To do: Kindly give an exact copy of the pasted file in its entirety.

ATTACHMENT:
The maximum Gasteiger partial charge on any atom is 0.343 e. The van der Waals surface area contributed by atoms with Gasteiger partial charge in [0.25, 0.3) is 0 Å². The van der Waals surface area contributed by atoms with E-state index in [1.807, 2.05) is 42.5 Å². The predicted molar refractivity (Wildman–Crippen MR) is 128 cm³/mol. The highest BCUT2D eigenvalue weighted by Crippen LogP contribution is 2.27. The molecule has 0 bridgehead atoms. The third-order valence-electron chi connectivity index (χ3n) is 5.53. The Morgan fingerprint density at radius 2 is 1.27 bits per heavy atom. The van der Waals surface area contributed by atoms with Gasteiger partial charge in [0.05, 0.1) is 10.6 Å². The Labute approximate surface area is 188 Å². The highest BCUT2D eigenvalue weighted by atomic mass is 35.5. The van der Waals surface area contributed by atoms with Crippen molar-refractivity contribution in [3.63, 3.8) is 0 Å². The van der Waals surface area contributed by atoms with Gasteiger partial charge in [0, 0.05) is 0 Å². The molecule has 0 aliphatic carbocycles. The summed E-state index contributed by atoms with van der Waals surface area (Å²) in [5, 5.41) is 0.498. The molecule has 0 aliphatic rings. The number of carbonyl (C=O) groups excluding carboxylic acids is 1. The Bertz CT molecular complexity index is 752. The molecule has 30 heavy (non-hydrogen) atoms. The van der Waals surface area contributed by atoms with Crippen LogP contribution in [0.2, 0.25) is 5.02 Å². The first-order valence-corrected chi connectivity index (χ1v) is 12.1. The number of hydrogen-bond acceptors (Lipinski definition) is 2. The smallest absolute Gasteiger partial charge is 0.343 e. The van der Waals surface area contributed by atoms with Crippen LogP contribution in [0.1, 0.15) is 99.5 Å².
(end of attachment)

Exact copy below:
The maximum Gasteiger partial charge on any atom is 0.343 e. The van der Waals surface area contributed by atoms with Gasteiger partial charge in [0.25, 0.3) is 0 Å². The van der Waals surface area contributed by atoms with E-state index in [1.807, 2.05) is 42.5 Å². The predicted molar refractivity (Wildman–Crippen MR) is 128 cm³/mol. The highest BCUT2D eigenvalue weighted by Crippen LogP contribution is 2.27. The molecule has 0 bridgehead atoms. The third-order valence-electron chi connectivity index (χ3n) is 5.53. The Morgan fingerprint density at radius 2 is 1.27 bits per heavy atom. The van der Waals surface area contributed by atoms with Gasteiger partial charge in [0.05, 0.1) is 10.6 Å². The Labute approximate surface area is 188 Å². The highest BCUT2D eigenvalue weighted by atomic mass is 35.5. The van der Waals surface area contributed by atoms with Crippen molar-refractivity contribution in [3.63, 3.8) is 0 Å². The van der Waals surface area contributed by atoms with Gasteiger partial charge in [0, 0.05) is 0 Å². The molecule has 0 aliphatic carbocycles. The summed E-state index contributed by atoms with van der Waals surface area (Å²) in [5, 5.41) is 0.498. The molecule has 0 aliphatic rings. The number of carbonyl (C=O) groups excluding carboxylic acids is 1. The Bertz CT molecular complexity index is 752. The molecule has 30 heavy (non-hydrogen) atoms. The van der Waals surface area contributed by atoms with Crippen LogP contribution in [0.2, 0.25) is 5.02 Å². The first-order valence-corrected chi connectivity index (χ1v) is 12.1. The number of hydrogen-bond acceptors (Lipinski definition) is 2. The smallest absolute Gasteiger partial charge is 0.343 e. The van der Waals surface area contributed by atoms with Crippen LogP contribution in [0.1, 0.15) is 99.5 Å².